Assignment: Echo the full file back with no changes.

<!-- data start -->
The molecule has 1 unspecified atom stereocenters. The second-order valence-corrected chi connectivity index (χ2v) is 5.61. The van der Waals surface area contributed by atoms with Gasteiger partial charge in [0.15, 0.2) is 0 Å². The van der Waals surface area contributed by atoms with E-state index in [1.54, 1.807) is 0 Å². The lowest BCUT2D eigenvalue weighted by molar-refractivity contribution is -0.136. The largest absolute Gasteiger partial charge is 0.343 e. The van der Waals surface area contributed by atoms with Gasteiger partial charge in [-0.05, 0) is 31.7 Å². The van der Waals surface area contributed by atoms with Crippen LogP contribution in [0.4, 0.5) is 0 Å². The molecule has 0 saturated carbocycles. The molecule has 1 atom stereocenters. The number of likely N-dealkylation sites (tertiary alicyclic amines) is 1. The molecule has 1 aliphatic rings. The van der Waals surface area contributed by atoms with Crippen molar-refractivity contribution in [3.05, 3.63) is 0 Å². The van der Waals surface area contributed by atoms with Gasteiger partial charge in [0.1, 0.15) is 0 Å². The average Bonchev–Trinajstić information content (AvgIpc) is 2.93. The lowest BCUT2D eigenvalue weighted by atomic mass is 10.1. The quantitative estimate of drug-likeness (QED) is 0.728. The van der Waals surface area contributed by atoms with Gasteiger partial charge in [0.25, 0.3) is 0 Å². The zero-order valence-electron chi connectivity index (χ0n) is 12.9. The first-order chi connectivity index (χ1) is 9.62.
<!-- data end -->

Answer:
The molecule has 1 unspecified atom stereocenters. The second-order valence-corrected chi connectivity index (χ2v) is 5.61. The van der Waals surface area contributed by atoms with Gasteiger partial charge in [0.15, 0.2) is 0 Å². The van der Waals surface area contributed by atoms with E-state index in [1.54, 1.807) is 0 Å². The lowest BCUT2D eigenvalue weighted by molar-refractivity contribution is -0.136. The largest absolute Gasteiger partial charge is 0.343 e. The van der Waals surface area contributed by atoms with Gasteiger partial charge in [-0.05, 0) is 31.7 Å². The van der Waals surface area contributed by atoms with Crippen LogP contribution in [0.4, 0.5) is 0 Å². The molecule has 0 saturated carbocycles. The molecule has 1 atom stereocenters. The number of likely N-dealkylation sites (tertiary alicyclic amines) is 1. The molecule has 1 aliphatic rings. The van der Waals surface area contributed by atoms with Crippen molar-refractivity contribution in [3.05, 3.63) is 0 Å². The van der Waals surface area contributed by atoms with Gasteiger partial charge in [0.1, 0.15) is 0 Å². The average Bonchev–Trinajstić information content (AvgIpc) is 2.93. The lowest BCUT2D eigenvalue weighted by atomic mass is 10.1. The quantitative estimate of drug-likeness (QED) is 0.728. The van der Waals surface area contributed by atoms with Gasteiger partial charge in [0.25, 0.3) is 0 Å². The zero-order valence-electron chi connectivity index (χ0n) is 12.9. The first-order chi connectivity index (χ1) is 9.62.